Advanced Search
MyIDEAS: Login

Live aid revisited: long-term impacts of the 1984 Ethiopian famine on children

Contents:

Author Info

  • Dercon, Stefan
  • Porter, Catherine

Abstract

In 1984, the world was shocked at the scale of a famine in Ethiopia that caused over half a million deaths, making it one of the worst in recent history. The mortality impacts are clearly signi cant. But what of the survivors? This paper provides the first estimates the long-term impact of the famine twenty years later, on the height of young adults aged 19-22 years who experienced this severe shock as infants during the crisis. An innovative feature of the analysis is that famine intensity is measured at the household level, while impacts are assessed using a di fference-in-di fferences comparison across siblings, and compared with an IV cross-section, using rainfall as an instrument for the shock. We find that by adulthood, a ffected children who were aged of 12-36 months at the peak of the crisis are signi cantly shorter than the older cohort, and their una ffected peers, by at least 5cm. There are no signi ficant e ffects on those in utero during the crisis, and we cannot rule out that for this cohort, the selection e ffect dominates scarring. Indicative calculations show that for the aff ected group such height loss may lead to income losses of around 5% per year over their lifetime. The evidence also suggests that the relief operations at the time made little di fference.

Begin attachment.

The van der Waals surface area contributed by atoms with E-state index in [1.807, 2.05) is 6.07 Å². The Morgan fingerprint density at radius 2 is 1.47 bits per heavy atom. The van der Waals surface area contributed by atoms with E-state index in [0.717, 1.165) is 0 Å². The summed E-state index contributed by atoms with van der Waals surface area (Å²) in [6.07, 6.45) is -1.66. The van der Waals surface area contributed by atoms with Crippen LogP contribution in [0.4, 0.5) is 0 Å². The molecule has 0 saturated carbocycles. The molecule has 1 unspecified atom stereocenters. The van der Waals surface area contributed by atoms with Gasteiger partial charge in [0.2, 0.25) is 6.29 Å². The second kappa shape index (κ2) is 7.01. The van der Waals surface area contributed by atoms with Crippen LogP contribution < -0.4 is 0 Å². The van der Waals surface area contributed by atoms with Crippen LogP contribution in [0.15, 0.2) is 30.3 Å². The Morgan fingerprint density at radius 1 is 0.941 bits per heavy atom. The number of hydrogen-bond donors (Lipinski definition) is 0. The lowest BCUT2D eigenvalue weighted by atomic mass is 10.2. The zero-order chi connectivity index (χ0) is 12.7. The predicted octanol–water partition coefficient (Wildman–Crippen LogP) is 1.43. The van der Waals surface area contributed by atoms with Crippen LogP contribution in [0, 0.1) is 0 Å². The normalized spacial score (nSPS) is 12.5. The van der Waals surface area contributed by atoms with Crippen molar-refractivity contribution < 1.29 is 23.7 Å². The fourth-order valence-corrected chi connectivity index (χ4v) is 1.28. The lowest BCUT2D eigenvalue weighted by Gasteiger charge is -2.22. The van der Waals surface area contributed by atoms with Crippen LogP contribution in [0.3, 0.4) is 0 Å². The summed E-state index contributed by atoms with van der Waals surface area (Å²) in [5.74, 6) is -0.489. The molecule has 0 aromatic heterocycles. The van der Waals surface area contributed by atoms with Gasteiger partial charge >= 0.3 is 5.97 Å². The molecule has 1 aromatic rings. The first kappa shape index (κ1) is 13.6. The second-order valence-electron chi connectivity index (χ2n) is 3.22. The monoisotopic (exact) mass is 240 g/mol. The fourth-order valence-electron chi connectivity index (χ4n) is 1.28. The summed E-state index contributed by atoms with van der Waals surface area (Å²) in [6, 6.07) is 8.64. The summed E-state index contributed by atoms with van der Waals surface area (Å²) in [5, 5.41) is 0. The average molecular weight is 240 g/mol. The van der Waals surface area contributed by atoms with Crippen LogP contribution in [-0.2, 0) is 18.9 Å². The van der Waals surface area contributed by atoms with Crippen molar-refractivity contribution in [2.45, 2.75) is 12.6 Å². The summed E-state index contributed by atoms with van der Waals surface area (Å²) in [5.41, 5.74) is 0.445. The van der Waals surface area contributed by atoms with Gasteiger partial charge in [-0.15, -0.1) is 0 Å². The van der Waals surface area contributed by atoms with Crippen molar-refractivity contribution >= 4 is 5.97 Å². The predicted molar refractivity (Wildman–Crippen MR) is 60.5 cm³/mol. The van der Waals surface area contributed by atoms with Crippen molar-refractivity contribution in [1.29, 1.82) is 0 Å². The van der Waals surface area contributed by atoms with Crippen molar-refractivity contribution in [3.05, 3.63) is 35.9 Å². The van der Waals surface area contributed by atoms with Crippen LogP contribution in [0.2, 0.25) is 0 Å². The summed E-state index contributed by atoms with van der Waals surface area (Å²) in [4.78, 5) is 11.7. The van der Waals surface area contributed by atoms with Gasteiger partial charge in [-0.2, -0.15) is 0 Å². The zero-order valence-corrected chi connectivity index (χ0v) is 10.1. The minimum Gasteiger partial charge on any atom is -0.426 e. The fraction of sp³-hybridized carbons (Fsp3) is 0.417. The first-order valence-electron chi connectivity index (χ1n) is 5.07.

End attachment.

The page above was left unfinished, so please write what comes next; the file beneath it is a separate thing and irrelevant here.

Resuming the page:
Download Info

If you experience problems downloading a file, check if you have the proper application to view it first. In case of further problems read the IDEAS help page. Note that these files are not on the IDEAS site. Please be patient as the files may be large.
File URL: http://www.cepr.org/pubs/dps/DP9033.asp
Download Restriction: CEPR Discussion Papers are free to download for our researchers, subscribers and members. If you fall into one of these categories but have trouble downloading our papers, please contact us at subscribers@cepr.org

As the access to this document is restricted, you may want to look for a different version under "Related research" (further below) or search for a different version of it.

Bibliographic Info

Paper provided by C.E.P.R. Discussion Papers in its series CEPR Discussion Papers with number 9033.

as in new window
Length:
Date of creation: Jul 2012
Date of revision:
Handle: RePEc:cpr:ceprdp:9033

Contact details of provider:
Postal: Centre for Economic Policy Research, 77 Bastwick Street, London EC1V 3PZ
Phone: 44 - 20 - 7183 8801
Fax: 44 - 20 - 7183 8820

Order Information:
Email:

Related research

Keywords: Ethiopia; Famine; Human Development;

Other versions of this item:

Find related papers by JEL classification:

This paper has been announced in the following NEP Reports:

References

References listed on IDEAS
Please report citation or reference errors to , or , if you are the registered author of the cited work, log in to your RePEc Author Service profile, click on "citations" and make appropriate adjustments.:
as in new window
  1. Webb, Patrick & von Braun, Joachim & Yohannes, Yisehac, 1992. "Famine in Ethiopia: policy implications of coping failure at national and household levels," Research reports 92, International Food Policy Research Institute (IFPRI).